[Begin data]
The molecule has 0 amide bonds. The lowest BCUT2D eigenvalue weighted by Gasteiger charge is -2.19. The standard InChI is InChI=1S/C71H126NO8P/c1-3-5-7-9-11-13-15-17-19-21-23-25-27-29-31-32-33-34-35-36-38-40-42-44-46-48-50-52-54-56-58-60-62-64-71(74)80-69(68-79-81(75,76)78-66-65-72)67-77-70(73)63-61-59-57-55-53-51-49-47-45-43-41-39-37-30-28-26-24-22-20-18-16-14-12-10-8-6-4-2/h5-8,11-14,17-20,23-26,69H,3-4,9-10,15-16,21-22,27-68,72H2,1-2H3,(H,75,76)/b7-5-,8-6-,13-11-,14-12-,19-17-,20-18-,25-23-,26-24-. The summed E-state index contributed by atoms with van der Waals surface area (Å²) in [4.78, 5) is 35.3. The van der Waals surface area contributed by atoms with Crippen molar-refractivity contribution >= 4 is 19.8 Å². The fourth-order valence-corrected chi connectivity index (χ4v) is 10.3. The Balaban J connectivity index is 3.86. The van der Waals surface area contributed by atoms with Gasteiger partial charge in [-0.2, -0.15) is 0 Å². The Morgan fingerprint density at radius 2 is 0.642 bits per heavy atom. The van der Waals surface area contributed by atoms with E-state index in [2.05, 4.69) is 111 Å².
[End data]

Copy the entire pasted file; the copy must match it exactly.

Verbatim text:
The molecule has 0 amide bonds. The lowest BCUT2D eigenvalue weighted by Gasteiger charge is -2.19. The standard InChI is InChI=1S/C71H126NO8P/c1-3-5-7-9-11-13-15-17-19-21-23-25-27-29-31-32-33-34-35-36-38-40-42-44-46-48-50-52-54-56-58-60-62-64-71(74)80-69(68-79-81(75,76)78-66-65-72)67-77-70(73)63-61-59-57-55-53-51-49-47-45-43-41-39-37-30-28-26-24-22-20-18-16-14-12-10-8-6-4-2/h5-8,11-14,17-20,23-26,69H,3-4,9-10,15-16,21-22,27-68,72H2,1-2H3,(H,75,76)/b7-5-,8-6-,13-11-,14-12-,19-17-,20-18-,25-23-,26-24-. The summed E-state index contributed by atoms with van der Waals surface area (Å²) in [4.78, 5) is 35.3. The van der Waals surface area contributed by atoms with Crippen molar-refractivity contribution >= 4 is 19.8 Å². The fourth-order valence-corrected chi connectivity index (χ4v) is 10.3. The Balaban J connectivity index is 3.86. The van der Waals surface area contributed by atoms with Gasteiger partial charge in [-0.2, -0.15) is 0 Å². The Morgan fingerprint density at radius 2 is 0.642 bits per heavy atom. The van der Waals surface area contributed by atoms with E-state index in [2.05, 4.69) is 111 Å².